Geneva Is Latest Stage In Gama’s Long-Term Approach

EBACE Convention News » 2013
Gama Group CEO Marwan Khalek
Gama Group CEO Marwan Khalek believes his company’s long-term investments are paying off as the market rejects a more commoditized approach to business aviation services.
May 20, 2013, 3:00 AM

Gama Aviation’s new operating base at Geneva Airport has its first aircraft in place, a Gulfstream GV. The UK-based group’s Swiss air operators certificate (AOC) should be approved by July and the company expects to add other jets to the locally based managed fleet, with significant numbers of owners still drawn to the Swiss aircraft registry.

Overall, the private jet charter/management sector in Europe remains flat, according to Gama Group CEO Marwan Khalek. “Given that the business typically mirrors GDPs [gross domestic products], we will have to assume that it will be flat or only very slightly on the up in Europe for some time to come,” he told AIN.

By contrast, the U.S. market, where Gama (Booth 1155) has a sizable operation, has shown improved levels of demand. Importantly, given the prolonged uncertainty the industry has faced, Khalek said this trend has been consistent over the last six to nine months. “The fluctuations in North America are reducing and there is now an upward trend there,” he observed.

Meanwhile, Gama has continued to increase its market share in the Middle East, where it has made significant investments in a United Arab Emirates’ AOC and an FBO with maintenance capability at Sharjah. “We’ve made pleasing progress in the Middle East by gaining new business but, as a whole, the market there is mirroring the European trend in that there is very little underlying growth,” said Khalek.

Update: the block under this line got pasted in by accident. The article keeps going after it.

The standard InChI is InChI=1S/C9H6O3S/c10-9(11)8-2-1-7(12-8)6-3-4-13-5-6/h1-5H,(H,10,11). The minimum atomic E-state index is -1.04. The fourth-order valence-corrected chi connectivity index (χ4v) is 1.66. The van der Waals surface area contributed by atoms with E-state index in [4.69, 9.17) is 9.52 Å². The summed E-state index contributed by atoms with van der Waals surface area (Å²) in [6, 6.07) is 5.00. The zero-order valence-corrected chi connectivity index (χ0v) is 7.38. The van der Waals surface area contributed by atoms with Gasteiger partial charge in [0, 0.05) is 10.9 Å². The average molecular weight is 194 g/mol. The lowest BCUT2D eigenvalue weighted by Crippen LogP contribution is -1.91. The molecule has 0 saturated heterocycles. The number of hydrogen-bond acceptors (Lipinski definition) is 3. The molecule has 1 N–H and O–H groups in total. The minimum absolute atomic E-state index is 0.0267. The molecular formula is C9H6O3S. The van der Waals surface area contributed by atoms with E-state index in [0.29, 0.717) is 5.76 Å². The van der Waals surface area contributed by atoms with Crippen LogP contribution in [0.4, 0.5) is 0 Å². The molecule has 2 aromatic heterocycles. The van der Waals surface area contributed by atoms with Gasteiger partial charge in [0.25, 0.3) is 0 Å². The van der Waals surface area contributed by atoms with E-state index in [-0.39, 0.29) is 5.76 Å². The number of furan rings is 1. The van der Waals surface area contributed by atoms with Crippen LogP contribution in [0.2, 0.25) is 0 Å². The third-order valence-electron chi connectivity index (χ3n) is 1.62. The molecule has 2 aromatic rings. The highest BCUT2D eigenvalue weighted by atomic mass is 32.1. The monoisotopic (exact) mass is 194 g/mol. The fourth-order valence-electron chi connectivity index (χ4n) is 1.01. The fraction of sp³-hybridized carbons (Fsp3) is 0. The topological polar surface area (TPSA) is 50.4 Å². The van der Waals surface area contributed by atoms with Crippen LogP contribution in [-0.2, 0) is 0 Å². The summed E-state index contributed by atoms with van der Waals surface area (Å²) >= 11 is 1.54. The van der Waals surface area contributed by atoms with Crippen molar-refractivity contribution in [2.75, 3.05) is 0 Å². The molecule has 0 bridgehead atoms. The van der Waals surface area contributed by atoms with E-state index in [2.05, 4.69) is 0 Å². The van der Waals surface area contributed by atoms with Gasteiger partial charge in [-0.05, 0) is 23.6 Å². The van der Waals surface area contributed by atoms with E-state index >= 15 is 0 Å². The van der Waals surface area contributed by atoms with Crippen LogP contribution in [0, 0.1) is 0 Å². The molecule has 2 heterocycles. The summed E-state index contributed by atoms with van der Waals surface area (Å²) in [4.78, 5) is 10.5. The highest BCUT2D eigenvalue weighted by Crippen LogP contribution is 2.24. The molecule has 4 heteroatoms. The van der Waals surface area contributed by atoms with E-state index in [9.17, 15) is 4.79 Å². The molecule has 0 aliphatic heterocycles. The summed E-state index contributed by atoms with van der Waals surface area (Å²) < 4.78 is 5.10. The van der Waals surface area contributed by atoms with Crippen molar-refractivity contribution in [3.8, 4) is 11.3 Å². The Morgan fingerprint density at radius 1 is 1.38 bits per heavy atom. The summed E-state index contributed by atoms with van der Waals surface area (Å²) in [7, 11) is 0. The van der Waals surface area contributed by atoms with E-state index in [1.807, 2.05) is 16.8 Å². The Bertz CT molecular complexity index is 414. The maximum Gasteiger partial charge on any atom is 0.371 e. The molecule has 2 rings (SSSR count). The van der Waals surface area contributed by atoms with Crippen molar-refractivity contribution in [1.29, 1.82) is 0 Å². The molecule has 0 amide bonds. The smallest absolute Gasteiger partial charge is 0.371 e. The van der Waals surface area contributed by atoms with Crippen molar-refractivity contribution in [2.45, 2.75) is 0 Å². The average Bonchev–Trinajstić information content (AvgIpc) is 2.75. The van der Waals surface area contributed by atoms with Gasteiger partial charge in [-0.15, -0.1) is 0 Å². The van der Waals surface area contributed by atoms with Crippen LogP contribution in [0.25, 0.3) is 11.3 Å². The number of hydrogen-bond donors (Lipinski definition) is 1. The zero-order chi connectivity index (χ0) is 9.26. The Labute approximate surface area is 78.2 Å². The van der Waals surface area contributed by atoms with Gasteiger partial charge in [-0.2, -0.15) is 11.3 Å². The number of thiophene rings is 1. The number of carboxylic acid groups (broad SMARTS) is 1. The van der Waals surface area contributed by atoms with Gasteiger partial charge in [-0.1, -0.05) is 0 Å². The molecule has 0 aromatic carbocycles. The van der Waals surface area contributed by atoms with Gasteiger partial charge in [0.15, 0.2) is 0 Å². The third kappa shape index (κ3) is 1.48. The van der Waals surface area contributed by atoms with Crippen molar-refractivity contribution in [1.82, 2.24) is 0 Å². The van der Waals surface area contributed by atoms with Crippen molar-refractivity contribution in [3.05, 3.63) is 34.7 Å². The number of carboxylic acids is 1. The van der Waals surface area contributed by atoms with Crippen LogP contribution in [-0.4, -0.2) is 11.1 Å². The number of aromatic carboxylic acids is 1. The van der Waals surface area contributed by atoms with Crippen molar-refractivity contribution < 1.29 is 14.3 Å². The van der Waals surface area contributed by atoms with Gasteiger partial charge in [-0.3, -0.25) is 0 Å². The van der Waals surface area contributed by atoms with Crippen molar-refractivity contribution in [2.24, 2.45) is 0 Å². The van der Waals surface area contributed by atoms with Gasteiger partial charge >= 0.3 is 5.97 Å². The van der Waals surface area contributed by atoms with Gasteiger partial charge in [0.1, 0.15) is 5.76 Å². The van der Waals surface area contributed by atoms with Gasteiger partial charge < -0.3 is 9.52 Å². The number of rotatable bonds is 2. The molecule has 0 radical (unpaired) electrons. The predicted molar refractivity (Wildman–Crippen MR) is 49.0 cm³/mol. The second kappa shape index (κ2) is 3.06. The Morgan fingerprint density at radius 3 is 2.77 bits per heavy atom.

Further away in the Far East, Gama, like many rivals, has found it a tough region to break into but it has persisted with its local operation based in Hong Kong. “We are still seeing significant growth [in charter demand] and aircraft deliveries [requiring management services], so this definitely remains a market we want to be established in,” said Khalek.

Like many the top management at many leading business aviation services groups, Khalek faces dilemmas in terms of which of these various markets merit the most time and investment. “But I’m lucky to have a good team and they all focus on particular markets and regions to help us move forward,” he said.

Diversification

Another new project for Gama is the construction of an FBO at Glasgow Airport in Scotland. This was prompted by the renewal of a fleet management contract from the Scottish Ambulance Service for up to another 10 years, with the requirement that it provide improved infrastructure on the ground. “We don’t really have specific plans to expand in the handling business, but it would be remiss of us not to leverage this new facility to provide third-party service to other operators,” Khalek explained. Gama’s new Glasgow base will be covered by its Part 145 maintenance approval, allowing it to technically support aircraft at the site.

Maintenance has become an increasingly important part of Gama’s service portfolio, especially since its acquisition of the former Mann Aviation Group business at Fairoaks Airport, close to its own headquarters at the London-area Farnborough Airport. In revenue terms, maintenance services now account for about one quarter of its UK business.

“We want to grow that more because we’ve been well received in that market segment,” said Khalek. In particular, Gama intends to expand its Part 21 aircraft modification activity and it may seek authorized service center status with one or more aircraft manufacturers.

“We continue to look long-term at this business, especially since we are celebrating our 30th anniversary this year,” said Khalek. “We’ve made substantial investments and this has never been a short-term game for us, and the willingness to invest is something that we believe has become a market differentiator. Too many people have tried to commoditize this business and if you do that, you are left only with price as a differentiator. The mature companies are still investing and I think we will still see more consolidation [with less well-established firms leaving the market].”

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